- Imaging tests: An X-ray can help detect parasite-associated lesions in a person’s organs. For more detailed images of the organs, a doctor may order a magnetic resonance imaging (MRI) scan or computerized axial tomography (CAT).
The treatment for parasite infections depends on the particular type of parasite. Doctors may prescribe medication that kills the parasite and medication that treats any symptoms, such as diarrhea.
- The following medications are commonly used to treat various types of parasite infections:
- Metronidazole (Flagyl): This antibiotic kills parasitic infections in the gastrointestinal tract or reproductive system, including amebiasis, giardiasis, trichomoniasis, and vaginal infections.
- Ivermectin (Stromectol): This is available as an oral tablet, cream, or lotion and treats parasitic infections in the intestinal tract, eyes, or skin, including scabies and many types of worms.
- Praziquantel (Biltricide): This medication paralyzes and then dissolves tapeworms, so they detach from the intestinal wall and leave the body through a bowel movement.
- Pyrimethamine (Daraprim): To treat the flu-like symptoms of toxoplasmosis in healthy people doctors may prescribe pyrimethamine and sulfadiazine, although treatment is not always necessary.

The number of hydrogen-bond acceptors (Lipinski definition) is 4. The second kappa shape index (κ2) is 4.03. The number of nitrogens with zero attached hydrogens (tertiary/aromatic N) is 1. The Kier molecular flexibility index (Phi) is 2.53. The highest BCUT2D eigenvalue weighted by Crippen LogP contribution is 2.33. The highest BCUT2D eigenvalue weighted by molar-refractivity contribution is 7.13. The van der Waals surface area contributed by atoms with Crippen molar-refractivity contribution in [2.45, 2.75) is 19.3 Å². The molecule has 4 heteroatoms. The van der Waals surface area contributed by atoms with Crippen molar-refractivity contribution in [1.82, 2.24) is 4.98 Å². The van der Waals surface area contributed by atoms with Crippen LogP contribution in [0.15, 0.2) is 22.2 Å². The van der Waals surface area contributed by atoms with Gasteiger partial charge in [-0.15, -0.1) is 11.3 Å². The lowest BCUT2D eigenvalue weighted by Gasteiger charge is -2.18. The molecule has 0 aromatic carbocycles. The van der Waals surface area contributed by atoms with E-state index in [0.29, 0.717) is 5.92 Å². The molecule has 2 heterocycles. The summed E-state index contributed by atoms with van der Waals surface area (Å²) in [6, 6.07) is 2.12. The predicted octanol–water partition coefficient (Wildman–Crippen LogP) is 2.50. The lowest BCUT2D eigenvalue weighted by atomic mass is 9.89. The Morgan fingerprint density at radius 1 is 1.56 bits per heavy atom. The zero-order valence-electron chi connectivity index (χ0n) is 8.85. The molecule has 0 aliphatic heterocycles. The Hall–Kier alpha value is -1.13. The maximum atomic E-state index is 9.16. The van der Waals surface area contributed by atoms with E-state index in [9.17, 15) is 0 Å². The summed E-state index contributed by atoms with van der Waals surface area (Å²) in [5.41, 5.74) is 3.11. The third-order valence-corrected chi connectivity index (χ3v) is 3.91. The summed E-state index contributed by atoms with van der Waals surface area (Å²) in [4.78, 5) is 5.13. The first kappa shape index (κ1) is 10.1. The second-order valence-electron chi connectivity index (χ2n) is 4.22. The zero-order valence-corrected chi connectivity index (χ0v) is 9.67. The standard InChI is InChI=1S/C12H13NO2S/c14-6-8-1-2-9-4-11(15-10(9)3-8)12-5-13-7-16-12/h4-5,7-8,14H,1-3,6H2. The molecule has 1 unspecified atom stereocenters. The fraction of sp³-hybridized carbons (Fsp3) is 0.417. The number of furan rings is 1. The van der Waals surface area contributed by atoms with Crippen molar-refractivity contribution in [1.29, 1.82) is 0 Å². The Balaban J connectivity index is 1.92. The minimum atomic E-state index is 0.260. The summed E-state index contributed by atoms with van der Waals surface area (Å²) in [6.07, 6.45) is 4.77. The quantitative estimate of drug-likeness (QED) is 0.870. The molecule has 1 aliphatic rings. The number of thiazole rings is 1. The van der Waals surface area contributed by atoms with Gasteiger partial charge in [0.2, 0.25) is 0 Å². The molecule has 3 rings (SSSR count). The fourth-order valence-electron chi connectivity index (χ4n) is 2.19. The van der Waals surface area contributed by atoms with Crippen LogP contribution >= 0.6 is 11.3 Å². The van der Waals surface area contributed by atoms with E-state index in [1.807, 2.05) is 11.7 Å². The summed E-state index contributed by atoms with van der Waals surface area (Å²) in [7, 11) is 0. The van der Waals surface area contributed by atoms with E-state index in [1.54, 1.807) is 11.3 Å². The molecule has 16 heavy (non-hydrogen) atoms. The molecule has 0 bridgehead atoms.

- Nifurtimox (Lampit): Nifurtimox and benznidazole treat the symptoms of Chagas disease (American trypanosomiasis). This is a parasitic infection that can eventually cause organ damage.
- Chloroquine: This is one of the main drugs used to treat malaria.
- Nitazoxanide (Alinia): This treats diarrhea symptoms caused by parasite infections in the gastrointestinal tract, including cryptosporidiosis and giardiasis.
A person can reduce their risk of parasitic infection by:
- finding out which parasites are prevalent in their area or in locations they may travel
- taking precautions, such as using insect repellant in places where mosquitoes are common
- being careful to eat only well-cooked fish and meat
- drinking water only from bottles with a sealed top while traveling
- taking care when bathing in freshwater lakes or rivers
- using mosquito nets
- wearing protective clothing
- eliminating stagnant water
- following safe sexual practices
Parasites are not a disease, but they may spread diseases that can be fatal. However, many parasitic infections are treatable and preventable.
If a person is experiencing a skin rash, abdominal pain, diarrhea, or other symptoms of a parasitic infection, they should speak with their doctor.
The doctor will order tests, such as blood or fecal tests, that can diagnose the parasite and help them develop a specific treatment plan. Early treatment may help stop the infection from spreading to others.
Taking measures such as using insect repellent, eating properly cooked fish and meat, and drinking water only from sealed bottles when traveling may help prevent a parasite infection.